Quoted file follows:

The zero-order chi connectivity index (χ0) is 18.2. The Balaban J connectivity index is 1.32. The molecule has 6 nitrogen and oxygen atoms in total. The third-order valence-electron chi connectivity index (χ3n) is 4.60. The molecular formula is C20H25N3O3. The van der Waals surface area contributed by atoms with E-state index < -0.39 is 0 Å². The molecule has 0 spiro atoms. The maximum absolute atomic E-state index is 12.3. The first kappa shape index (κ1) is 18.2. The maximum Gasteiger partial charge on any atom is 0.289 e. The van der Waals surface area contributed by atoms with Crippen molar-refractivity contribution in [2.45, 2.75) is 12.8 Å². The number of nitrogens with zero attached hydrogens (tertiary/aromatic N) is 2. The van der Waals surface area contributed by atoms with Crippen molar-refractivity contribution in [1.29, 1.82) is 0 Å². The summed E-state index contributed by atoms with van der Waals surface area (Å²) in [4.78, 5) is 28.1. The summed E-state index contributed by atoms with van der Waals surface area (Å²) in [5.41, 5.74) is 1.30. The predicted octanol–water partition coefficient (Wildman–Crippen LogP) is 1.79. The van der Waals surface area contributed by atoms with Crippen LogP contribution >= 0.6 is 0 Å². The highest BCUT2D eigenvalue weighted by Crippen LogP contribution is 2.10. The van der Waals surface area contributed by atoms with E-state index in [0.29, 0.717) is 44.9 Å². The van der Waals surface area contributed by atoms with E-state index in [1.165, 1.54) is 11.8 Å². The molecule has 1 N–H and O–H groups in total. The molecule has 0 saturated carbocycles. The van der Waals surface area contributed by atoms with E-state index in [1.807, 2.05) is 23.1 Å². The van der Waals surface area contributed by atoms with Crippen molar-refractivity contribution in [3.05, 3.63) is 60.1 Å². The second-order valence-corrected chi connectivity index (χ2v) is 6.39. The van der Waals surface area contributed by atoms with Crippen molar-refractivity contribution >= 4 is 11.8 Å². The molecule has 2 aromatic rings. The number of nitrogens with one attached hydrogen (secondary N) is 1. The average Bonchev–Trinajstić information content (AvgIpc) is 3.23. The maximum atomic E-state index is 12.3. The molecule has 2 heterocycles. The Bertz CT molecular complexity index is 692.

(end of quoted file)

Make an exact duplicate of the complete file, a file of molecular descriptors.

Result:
The zero-order chi connectivity index (χ0) is 18.2. The Balaban J connectivity index is 1.32. The molecule has 6 nitrogen and oxygen atoms in total. The third-order valence-electron chi connectivity index (χ3n) is 4.60. The molecular formula is C20H25N3O3. The van der Waals surface area contributed by atoms with E-state index < -0.39 is 0 Å². The molecule has 0 spiro atoms. The maximum absolute atomic E-state index is 12.3. The first kappa shape index (κ1) is 18.2. The maximum Gasteiger partial charge on any atom is 0.289 e. The van der Waals surface area contributed by atoms with Crippen molar-refractivity contribution in [2.45, 2.75) is 12.8 Å². The number of nitrogens with zero attached hydrogens (tertiary/aromatic N) is 2. The van der Waals surface area contributed by atoms with Crippen molar-refractivity contribution in [1.29, 1.82) is 0 Å². The summed E-state index contributed by atoms with van der Waals surface area (Å²) in [4.78, 5) is 28.1. The summed E-state index contributed by atoms with van der Waals surface area (Å²) in [5.41, 5.74) is 1.30. The predicted octanol–water partition coefficient (Wildman–Crippen LogP) is 1.79. The van der Waals surface area contributed by atoms with Crippen LogP contribution >= 0.6 is 0 Å². The highest BCUT2D eigenvalue weighted by Crippen LogP contribution is 2.10. The van der Waals surface area contributed by atoms with E-state index in [0.29, 0.717) is 44.9 Å². The van der Waals surface area contributed by atoms with E-state index in [1.165, 1.54) is 11.8 Å². The molecule has 1 N–H and O–H groups in total. The molecule has 0 saturated carbocycles. The van der Waals surface area contributed by atoms with E-state index in [1.807, 2.05) is 23.1 Å². The van der Waals surface area contributed by atoms with Crippen molar-refractivity contribution in [3.05, 3.63) is 60.1 Å². The second-order valence-corrected chi connectivity index (χ2v) is 6.39. The van der Waals surface area contributed by atoms with Crippen molar-refractivity contribution >= 4 is 11.8 Å². The molecule has 2 aromatic rings. The number of nitrogens with one attached hydrogen (secondary N) is 1. The average Bonchev–Trinajstić information content (AvgIpc) is 3.23. The maximum atomic E-state index is 12.3. The molecule has 2 heterocycles. The Bertz CT molecular complexity index is 692.